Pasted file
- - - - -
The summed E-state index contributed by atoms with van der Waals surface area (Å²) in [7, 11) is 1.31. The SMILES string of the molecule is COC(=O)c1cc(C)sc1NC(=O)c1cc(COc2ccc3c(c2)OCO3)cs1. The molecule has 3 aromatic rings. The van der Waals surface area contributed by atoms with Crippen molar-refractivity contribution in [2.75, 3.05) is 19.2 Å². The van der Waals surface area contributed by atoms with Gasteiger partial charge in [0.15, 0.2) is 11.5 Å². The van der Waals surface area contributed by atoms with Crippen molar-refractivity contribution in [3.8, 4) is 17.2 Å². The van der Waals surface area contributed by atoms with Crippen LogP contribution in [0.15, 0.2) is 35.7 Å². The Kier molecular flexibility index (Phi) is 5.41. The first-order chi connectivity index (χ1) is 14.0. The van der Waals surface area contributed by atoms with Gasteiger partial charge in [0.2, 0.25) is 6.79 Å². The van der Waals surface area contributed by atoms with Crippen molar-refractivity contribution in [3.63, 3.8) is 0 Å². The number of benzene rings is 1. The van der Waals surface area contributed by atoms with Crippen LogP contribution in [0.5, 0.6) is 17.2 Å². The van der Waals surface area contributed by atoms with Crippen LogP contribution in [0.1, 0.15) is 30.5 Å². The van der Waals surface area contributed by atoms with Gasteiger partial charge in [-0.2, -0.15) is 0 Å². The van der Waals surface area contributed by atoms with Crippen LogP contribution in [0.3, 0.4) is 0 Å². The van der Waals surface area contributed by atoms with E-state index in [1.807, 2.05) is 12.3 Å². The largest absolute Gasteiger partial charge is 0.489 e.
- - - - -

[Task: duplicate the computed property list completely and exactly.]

The summed E-state index contributed by atoms with van der Waals surface area (Å²) in [7, 11) is 1.31. The SMILES string of the molecule is COC(=O)c1cc(C)sc1NC(=O)c1cc(COc2ccc3c(c2)OCO3)cs1. The molecule has 3 aromatic rings. The van der Waals surface area contributed by atoms with Crippen molar-refractivity contribution in [2.75, 3.05) is 19.2 Å². The van der Waals surface area contributed by atoms with Gasteiger partial charge in [0.15, 0.2) is 11.5 Å². The van der Waals surface area contributed by atoms with Crippen molar-refractivity contribution in [3.8, 4) is 17.2 Å². The van der Waals surface area contributed by atoms with Crippen LogP contribution in [0.15, 0.2) is 35.7 Å². The Kier molecular flexibility index (Phi) is 5.41. The first-order chi connectivity index (χ1) is 14.0. The van der Waals surface area contributed by atoms with Gasteiger partial charge in [0.2, 0.25) is 6.79 Å². The van der Waals surface area contributed by atoms with Crippen molar-refractivity contribution in [3.63, 3.8) is 0 Å². The number of benzene rings is 1. The van der Waals surface area contributed by atoms with Crippen LogP contribution in [0.5, 0.6) is 17.2 Å². The van der Waals surface area contributed by atoms with Crippen LogP contribution in [0.1, 0.15) is 30.5 Å². The van der Waals surface area contributed by atoms with Gasteiger partial charge in [-0.2, -0.15) is 0 Å². The van der Waals surface area contributed by atoms with Crippen LogP contribution in [0.3, 0.4) is 0 Å². The van der Waals surface area contributed by atoms with E-state index in [1.807, 2.05) is 12.3 Å². The largest absolute Gasteiger partial charge is 0.489 e.